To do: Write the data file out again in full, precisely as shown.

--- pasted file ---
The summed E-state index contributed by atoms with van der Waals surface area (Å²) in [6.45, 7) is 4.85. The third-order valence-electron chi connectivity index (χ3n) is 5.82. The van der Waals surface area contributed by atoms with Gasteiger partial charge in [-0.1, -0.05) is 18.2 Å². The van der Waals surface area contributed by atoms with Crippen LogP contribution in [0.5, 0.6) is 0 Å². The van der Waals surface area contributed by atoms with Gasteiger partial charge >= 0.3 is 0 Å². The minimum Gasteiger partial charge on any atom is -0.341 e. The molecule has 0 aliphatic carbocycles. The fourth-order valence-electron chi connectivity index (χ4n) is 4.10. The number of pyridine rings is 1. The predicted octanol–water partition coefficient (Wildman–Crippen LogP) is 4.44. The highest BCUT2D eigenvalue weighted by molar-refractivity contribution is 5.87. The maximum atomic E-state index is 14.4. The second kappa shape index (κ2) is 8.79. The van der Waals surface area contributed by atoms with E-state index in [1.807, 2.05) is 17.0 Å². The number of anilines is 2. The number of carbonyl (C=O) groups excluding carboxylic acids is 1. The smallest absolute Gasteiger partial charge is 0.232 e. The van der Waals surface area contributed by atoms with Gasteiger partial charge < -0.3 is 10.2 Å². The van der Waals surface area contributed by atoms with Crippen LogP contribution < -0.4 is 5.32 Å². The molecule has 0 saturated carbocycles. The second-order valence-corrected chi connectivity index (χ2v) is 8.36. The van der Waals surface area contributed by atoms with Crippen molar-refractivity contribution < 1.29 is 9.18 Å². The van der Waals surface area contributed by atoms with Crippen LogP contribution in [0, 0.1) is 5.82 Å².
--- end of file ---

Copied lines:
The summed E-state index contributed by atoms with van der Waals surface area (Å²) in [6.45, 7) is 4.85. The third-order valence-electron chi connectivity index (χ3n) is 5.82. The van der Waals surface area contributed by atoms with Gasteiger partial charge in [-0.1, -0.05) is 18.2 Å². The van der Waals surface area contributed by atoms with Crippen LogP contribution in [0.5, 0.6) is 0 Å². The van der Waals surface area contributed by atoms with Gasteiger partial charge >= 0.3 is 0 Å². The minimum Gasteiger partial charge on any atom is -0.341 e. The molecule has 0 aliphatic carbocycles. The fourth-order valence-electron chi connectivity index (χ4n) is 4.10. The number of pyridine rings is 1. The predicted octanol–water partition coefficient (Wildman–Crippen LogP) is 4.44. The highest BCUT2D eigenvalue weighted by molar-refractivity contribution is 5.87. The maximum atomic E-state index is 14.4. The second kappa shape index (κ2) is 8.79. The van der Waals surface area contributed by atoms with E-state index in [1.807, 2.05) is 17.0 Å². The number of anilines is 2. The number of carbonyl (C=O) groups excluding carboxylic acids is 1. The smallest absolute Gasteiger partial charge is 0.232 e. The van der Waals surface area contributed by atoms with Gasteiger partial charge < -0.3 is 10.2 Å². The van der Waals surface area contributed by atoms with Crippen LogP contribution < -0.4 is 5.32 Å². The molecule has 0 saturated carbocycles. The second-order valence-corrected chi connectivity index (χ2v) is 8.36. The van der Waals surface area contributed by atoms with Crippen molar-refractivity contribution < 1.29 is 9.18 Å². The van der Waals surface area contributed by atoms with Crippen LogP contribution in [0, 0.1) is 5.82 Å².